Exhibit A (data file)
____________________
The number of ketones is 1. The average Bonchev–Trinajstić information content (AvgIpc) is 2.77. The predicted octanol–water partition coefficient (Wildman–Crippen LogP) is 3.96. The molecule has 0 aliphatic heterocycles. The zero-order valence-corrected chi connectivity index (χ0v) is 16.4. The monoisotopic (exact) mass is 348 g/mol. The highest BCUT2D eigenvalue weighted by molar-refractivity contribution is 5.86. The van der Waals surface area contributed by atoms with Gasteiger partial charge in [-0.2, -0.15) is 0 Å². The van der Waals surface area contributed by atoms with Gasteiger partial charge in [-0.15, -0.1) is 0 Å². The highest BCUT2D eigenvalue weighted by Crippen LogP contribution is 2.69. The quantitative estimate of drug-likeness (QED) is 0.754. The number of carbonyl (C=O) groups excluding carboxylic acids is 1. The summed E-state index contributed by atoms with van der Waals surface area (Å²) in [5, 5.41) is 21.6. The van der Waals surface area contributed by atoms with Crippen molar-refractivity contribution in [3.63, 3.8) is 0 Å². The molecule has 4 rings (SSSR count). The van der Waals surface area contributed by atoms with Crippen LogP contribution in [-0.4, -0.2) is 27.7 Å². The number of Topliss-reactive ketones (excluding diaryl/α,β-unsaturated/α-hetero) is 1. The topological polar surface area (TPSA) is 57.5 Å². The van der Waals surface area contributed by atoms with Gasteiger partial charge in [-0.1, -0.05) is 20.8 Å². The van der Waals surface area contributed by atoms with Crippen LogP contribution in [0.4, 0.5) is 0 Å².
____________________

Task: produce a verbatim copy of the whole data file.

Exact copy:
The number of ketones is 1. The average Bonchev–Trinajstić information content (AvgIpc) is 2.77. The predicted octanol–water partition coefficient (Wildman–Crippen LogP) is 3.96. The molecule has 0 aliphatic heterocycles. The zero-order valence-corrected chi connectivity index (χ0v) is 16.4. The monoisotopic (exact) mass is 348 g/mol. The highest BCUT2D eigenvalue weighted by molar-refractivity contribution is 5.86. The van der Waals surface area contributed by atoms with Gasteiger partial charge in [-0.2, -0.15) is 0 Å². The van der Waals surface area contributed by atoms with Gasteiger partial charge in [-0.15, -0.1) is 0 Å². The highest BCUT2D eigenvalue weighted by Crippen LogP contribution is 2.69. The quantitative estimate of drug-likeness (QED) is 0.754. The number of carbonyl (C=O) groups excluding carboxylic acids is 1. The summed E-state index contributed by atoms with van der Waals surface area (Å²) in [5, 5.41) is 21.6. The van der Waals surface area contributed by atoms with Crippen molar-refractivity contribution in [3.63, 3.8) is 0 Å². The molecule has 4 rings (SSSR count). The van der Waals surface area contributed by atoms with Crippen LogP contribution in [-0.4, -0.2) is 27.7 Å². The number of Topliss-reactive ketones (excluding diaryl/α,β-unsaturated/α-hetero) is 1. The topological polar surface area (TPSA) is 57.5 Å². The van der Waals surface area contributed by atoms with Gasteiger partial charge in [-0.1, -0.05) is 20.8 Å². The van der Waals surface area contributed by atoms with Crippen LogP contribution in [0.4, 0.5) is 0 Å².